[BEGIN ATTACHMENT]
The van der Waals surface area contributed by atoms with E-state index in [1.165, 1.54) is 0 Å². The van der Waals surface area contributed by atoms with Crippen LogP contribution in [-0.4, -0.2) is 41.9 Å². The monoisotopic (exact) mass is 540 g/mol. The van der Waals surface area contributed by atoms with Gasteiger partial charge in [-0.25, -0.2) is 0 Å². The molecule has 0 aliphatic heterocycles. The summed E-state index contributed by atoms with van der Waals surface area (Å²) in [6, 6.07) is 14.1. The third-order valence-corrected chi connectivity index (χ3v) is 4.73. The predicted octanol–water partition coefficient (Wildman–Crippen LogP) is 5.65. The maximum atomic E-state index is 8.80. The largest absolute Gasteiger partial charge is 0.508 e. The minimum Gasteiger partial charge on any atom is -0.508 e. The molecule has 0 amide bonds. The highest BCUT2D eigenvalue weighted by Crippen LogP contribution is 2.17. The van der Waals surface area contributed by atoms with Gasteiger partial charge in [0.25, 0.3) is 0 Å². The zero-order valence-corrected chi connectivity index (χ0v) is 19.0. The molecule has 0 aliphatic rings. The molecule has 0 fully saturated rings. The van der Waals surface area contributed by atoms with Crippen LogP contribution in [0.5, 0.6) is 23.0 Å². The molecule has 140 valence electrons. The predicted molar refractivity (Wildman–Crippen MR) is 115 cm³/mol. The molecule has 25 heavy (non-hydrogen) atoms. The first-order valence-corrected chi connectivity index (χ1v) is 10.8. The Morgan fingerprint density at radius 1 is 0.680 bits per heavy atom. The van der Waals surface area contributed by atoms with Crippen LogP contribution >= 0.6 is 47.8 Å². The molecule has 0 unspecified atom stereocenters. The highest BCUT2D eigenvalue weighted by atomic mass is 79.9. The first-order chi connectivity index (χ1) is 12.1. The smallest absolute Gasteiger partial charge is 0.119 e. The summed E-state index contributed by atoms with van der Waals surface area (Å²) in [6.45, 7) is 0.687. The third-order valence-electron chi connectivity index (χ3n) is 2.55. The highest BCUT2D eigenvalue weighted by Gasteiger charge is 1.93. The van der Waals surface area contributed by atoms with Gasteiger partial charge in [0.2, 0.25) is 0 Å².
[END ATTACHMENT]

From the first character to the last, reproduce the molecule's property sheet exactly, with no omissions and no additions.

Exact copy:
The van der Waals surface area contributed by atoms with E-state index in [1.165, 1.54) is 0 Å². The van der Waals surface area contributed by atoms with Crippen LogP contribution in [-0.4, -0.2) is 41.9 Å². The monoisotopic (exact) mass is 540 g/mol. The van der Waals surface area contributed by atoms with Gasteiger partial charge in [-0.25, -0.2) is 0 Å². The molecule has 0 aliphatic heterocycles. The summed E-state index contributed by atoms with van der Waals surface area (Å²) in [6, 6.07) is 14.1. The third-order valence-corrected chi connectivity index (χ3v) is 4.73. The predicted octanol–water partition coefficient (Wildman–Crippen LogP) is 5.65. The maximum atomic E-state index is 8.80. The largest absolute Gasteiger partial charge is 0.508 e. The minimum Gasteiger partial charge on any atom is -0.508 e. The molecule has 0 amide bonds. The highest BCUT2D eigenvalue weighted by Crippen LogP contribution is 2.17. The van der Waals surface area contributed by atoms with Gasteiger partial charge in [0.25, 0.3) is 0 Å². The zero-order valence-corrected chi connectivity index (χ0v) is 19.0. The molecule has 0 aliphatic rings. The molecule has 0 fully saturated rings. The van der Waals surface area contributed by atoms with Crippen LogP contribution in [0.5, 0.6) is 23.0 Å². The molecule has 140 valence electrons. The predicted molar refractivity (Wildman–Crippen MR) is 115 cm³/mol. The molecule has 25 heavy (non-hydrogen) atoms. The first-order valence-corrected chi connectivity index (χ1v) is 10.8. The Morgan fingerprint density at radius 1 is 0.680 bits per heavy atom. The van der Waals surface area contributed by atoms with Crippen LogP contribution >= 0.6 is 47.8 Å². The molecule has 0 unspecified atom stereocenters. The highest BCUT2D eigenvalue weighted by atomic mass is 79.9. The first-order chi connectivity index (χ1) is 12.1. The smallest absolute Gasteiger partial charge is 0.119 e. The summed E-state index contributed by atoms with van der Waals surface area (Å²) in [6.45, 7) is 0.687. The third-order valence-electron chi connectivity index (χ3n) is 2.55. The highest BCUT2D eigenvalue weighted by Gasteiger charge is 1.93. The van der Waals surface area contributed by atoms with Gasteiger partial charge in [0.2, 0.25) is 0 Å².